How to Lie With Jaywalking Stats

Ever since video of a Seattle cop punching a 17-year-old girl in the face surfaced last Tuesday, the city has been debating the relative merits of a relatively victimless crime: jaywalking. Thanks to reporting by Laura Onstot, we now know that the Rainer Avenue-Martin Luther King Way intersection where the incident took place hasn't had a pedestrian collision in five years. The SDOT study Onstot referenced showed that 74 people were struck on an eight-mile stretch of Rainier between 2002 and 2004. The agency doesn't say how many of these unfortunates were crossing against the light. But even if it did, there's good reason to distrust the agency's claims.

Any fan of HBO's "The Wire" is familiar with the term "juke the stats," a reference to the way institutions of all stripes shape statistics until they're molded into a form that confirms what they want the public to believe. In his invaluable piece for Slate, traffic guru Tom Vanderbilt shows that jaywalking stats aren't immune to creative sculpting.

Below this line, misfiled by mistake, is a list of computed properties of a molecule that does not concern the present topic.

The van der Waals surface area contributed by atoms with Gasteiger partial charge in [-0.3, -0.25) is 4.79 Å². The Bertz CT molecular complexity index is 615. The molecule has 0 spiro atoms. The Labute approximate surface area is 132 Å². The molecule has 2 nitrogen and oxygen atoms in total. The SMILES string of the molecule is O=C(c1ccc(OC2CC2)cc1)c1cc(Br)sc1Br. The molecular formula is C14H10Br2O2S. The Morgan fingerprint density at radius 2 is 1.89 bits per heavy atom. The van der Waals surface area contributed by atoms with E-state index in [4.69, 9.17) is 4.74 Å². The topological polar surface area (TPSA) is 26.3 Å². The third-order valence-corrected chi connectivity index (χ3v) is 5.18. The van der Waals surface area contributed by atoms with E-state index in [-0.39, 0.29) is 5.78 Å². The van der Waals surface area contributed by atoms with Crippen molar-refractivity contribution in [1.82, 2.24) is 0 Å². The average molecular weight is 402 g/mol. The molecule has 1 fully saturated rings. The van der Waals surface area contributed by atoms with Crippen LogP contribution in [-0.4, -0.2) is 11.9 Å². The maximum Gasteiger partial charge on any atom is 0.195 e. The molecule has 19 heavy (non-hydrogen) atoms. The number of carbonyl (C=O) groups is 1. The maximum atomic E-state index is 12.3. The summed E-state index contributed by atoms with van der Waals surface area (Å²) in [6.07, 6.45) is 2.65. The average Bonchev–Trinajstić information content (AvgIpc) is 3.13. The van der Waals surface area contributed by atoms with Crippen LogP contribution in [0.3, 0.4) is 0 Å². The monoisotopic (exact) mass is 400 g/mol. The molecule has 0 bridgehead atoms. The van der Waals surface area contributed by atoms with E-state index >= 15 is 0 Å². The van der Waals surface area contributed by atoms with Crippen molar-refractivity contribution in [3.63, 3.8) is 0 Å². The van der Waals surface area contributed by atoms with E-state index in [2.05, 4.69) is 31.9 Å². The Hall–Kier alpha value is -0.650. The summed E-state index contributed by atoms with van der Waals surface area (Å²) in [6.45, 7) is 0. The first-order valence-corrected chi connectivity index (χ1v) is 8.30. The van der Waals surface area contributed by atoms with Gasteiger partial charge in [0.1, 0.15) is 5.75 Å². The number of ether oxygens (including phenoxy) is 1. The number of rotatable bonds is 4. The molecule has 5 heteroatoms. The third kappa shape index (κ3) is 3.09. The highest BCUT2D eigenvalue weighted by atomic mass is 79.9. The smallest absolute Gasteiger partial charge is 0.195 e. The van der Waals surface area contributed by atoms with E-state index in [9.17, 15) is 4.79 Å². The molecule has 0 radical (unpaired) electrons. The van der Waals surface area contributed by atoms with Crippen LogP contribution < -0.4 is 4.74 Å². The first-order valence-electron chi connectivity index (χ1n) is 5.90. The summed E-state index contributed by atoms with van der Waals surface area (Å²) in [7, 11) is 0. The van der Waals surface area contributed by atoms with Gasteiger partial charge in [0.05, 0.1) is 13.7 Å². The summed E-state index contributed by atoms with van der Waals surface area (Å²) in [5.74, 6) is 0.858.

For one thing, most jaywalkers who get hurt are, in fact, drunk off their ass -- "as the National Highway Traffic Safety Administration notes, 'about 25 percent of fatally injured pedestrians have a BAC greater than .20'" -- a condition for which there is already another law on the books.

For another, sometimes what is marked down in a police blotter as jaywalking is in fact something else entirely:

Consider, for example, this case of a driver who killed a pedestrian said to have been crossing outside the crosswalk. The driver was drunk and traveling at least 60 mph on a street whose limit was 30 mph. Statistically (and more-or-less legally), this enters the book as a "jaywalking" fatality, but it was predicated not merely on an illegal crossing but the active contribution of a driver whose reaction time was compromised--and who was traveling at a speed that made the pedestrian's death much more likely.
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